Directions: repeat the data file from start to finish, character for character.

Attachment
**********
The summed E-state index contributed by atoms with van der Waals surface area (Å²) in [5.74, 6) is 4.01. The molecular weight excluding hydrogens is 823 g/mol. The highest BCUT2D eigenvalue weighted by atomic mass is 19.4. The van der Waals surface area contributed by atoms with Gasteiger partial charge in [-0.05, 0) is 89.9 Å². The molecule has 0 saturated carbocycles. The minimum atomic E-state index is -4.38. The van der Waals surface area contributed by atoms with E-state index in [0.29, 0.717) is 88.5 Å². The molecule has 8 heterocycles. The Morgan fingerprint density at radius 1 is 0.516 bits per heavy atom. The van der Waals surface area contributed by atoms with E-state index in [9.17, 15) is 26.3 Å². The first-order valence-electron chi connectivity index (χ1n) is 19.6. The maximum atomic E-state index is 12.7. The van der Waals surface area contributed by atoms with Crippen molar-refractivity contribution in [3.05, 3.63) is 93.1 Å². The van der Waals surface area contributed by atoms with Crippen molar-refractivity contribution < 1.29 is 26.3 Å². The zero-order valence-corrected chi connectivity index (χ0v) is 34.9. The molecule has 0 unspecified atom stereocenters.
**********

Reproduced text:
The summed E-state index contributed by atoms with van der Waals surface area (Å²) in [5.74, 6) is 4.01. The molecular weight excluding hydrogens is 823 g/mol. The highest BCUT2D eigenvalue weighted by atomic mass is 19.4. The van der Waals surface area contributed by atoms with Gasteiger partial charge in [-0.05, 0) is 89.9 Å². The molecule has 0 saturated carbocycles. The minimum atomic E-state index is -4.38. The van der Waals surface area contributed by atoms with E-state index in [0.29, 0.717) is 88.5 Å². The molecule has 8 heterocycles. The Morgan fingerprint density at radius 1 is 0.516 bits per heavy atom. The van der Waals surface area contributed by atoms with E-state index in [9.17, 15) is 26.3 Å². The first-order valence-electron chi connectivity index (χ1n) is 19.6. The maximum atomic E-state index is 12.7. The van der Waals surface area contributed by atoms with Crippen molar-refractivity contribution in [3.05, 3.63) is 93.1 Å². The van der Waals surface area contributed by atoms with Crippen molar-refractivity contribution < 1.29 is 26.3 Å². The zero-order valence-corrected chi connectivity index (χ0v) is 34.9. The molecule has 0 unspecified atom stereocenters.